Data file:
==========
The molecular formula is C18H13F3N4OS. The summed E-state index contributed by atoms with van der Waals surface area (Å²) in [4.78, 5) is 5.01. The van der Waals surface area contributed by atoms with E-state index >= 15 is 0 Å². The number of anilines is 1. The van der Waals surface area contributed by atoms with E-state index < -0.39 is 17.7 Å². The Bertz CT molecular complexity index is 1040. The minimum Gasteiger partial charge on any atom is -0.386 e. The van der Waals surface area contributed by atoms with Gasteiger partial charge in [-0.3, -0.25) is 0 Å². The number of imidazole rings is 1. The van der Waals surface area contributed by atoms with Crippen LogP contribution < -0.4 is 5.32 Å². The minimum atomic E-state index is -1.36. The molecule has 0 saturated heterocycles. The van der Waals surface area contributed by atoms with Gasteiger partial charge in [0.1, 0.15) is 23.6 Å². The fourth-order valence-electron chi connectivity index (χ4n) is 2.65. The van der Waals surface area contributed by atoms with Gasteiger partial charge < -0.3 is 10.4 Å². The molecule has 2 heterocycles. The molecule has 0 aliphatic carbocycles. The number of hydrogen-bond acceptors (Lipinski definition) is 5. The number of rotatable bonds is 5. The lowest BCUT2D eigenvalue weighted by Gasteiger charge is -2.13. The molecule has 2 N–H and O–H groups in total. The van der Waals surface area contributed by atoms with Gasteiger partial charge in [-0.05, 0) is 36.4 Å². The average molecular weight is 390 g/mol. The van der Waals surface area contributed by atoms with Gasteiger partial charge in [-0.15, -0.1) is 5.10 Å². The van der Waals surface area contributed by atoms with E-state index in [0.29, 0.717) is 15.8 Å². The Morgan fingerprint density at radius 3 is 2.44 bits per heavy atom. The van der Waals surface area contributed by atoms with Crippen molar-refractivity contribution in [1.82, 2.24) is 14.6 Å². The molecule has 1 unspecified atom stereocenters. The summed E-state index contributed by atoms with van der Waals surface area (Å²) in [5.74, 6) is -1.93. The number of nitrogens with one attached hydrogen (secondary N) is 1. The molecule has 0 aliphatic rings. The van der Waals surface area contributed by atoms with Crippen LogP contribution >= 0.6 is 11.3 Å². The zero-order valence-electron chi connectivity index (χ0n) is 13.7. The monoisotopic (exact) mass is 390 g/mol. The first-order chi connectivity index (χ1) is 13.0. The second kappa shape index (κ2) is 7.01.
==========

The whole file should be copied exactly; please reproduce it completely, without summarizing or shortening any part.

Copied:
The molecular formula is C18H13F3N4OS. The summed E-state index contributed by atoms with van der Waals surface area (Å²) in [4.78, 5) is 5.01. The van der Waals surface area contributed by atoms with E-state index >= 15 is 0 Å². The number of anilines is 1. The van der Waals surface area contributed by atoms with E-state index < -0.39 is 17.7 Å². The Bertz CT molecular complexity index is 1040. The minimum Gasteiger partial charge on any atom is -0.386 e. The van der Waals surface area contributed by atoms with Gasteiger partial charge in [-0.3, -0.25) is 0 Å². The number of imidazole rings is 1. The van der Waals surface area contributed by atoms with Crippen LogP contribution < -0.4 is 5.32 Å². The minimum atomic E-state index is -1.36. The molecule has 0 saturated heterocycles. The van der Waals surface area contributed by atoms with Gasteiger partial charge in [0.1, 0.15) is 23.6 Å². The fourth-order valence-electron chi connectivity index (χ4n) is 2.65. The van der Waals surface area contributed by atoms with Gasteiger partial charge < -0.3 is 10.4 Å². The molecule has 2 heterocycles. The molecule has 0 aliphatic carbocycles. The number of hydrogen-bond acceptors (Lipinski definition) is 5. The number of rotatable bonds is 5. The lowest BCUT2D eigenvalue weighted by Gasteiger charge is -2.13. The molecule has 2 N–H and O–H groups in total. The van der Waals surface area contributed by atoms with Gasteiger partial charge in [-0.05, 0) is 36.4 Å². The average molecular weight is 390 g/mol. The van der Waals surface area contributed by atoms with Gasteiger partial charge in [-0.15, -0.1) is 5.10 Å². The van der Waals surface area contributed by atoms with E-state index in [0.29, 0.717) is 15.8 Å². The Morgan fingerprint density at radius 3 is 2.44 bits per heavy atom. The van der Waals surface area contributed by atoms with Crippen molar-refractivity contribution in [1.82, 2.24) is 14.6 Å². The molecule has 1 unspecified atom stereocenters. The summed E-state index contributed by atoms with van der Waals surface area (Å²) in [5.74, 6) is -1.93. The number of nitrogens with one attached hydrogen (secondary N) is 1. The molecule has 0 aliphatic rings. The van der Waals surface area contributed by atoms with Crippen LogP contribution >= 0.6 is 11.3 Å². The zero-order valence-electron chi connectivity index (χ0n) is 13.7. The monoisotopic (exact) mass is 390 g/mol. The first-order chi connectivity index (χ1) is 13.0. The second kappa shape index (κ2) is 7.01.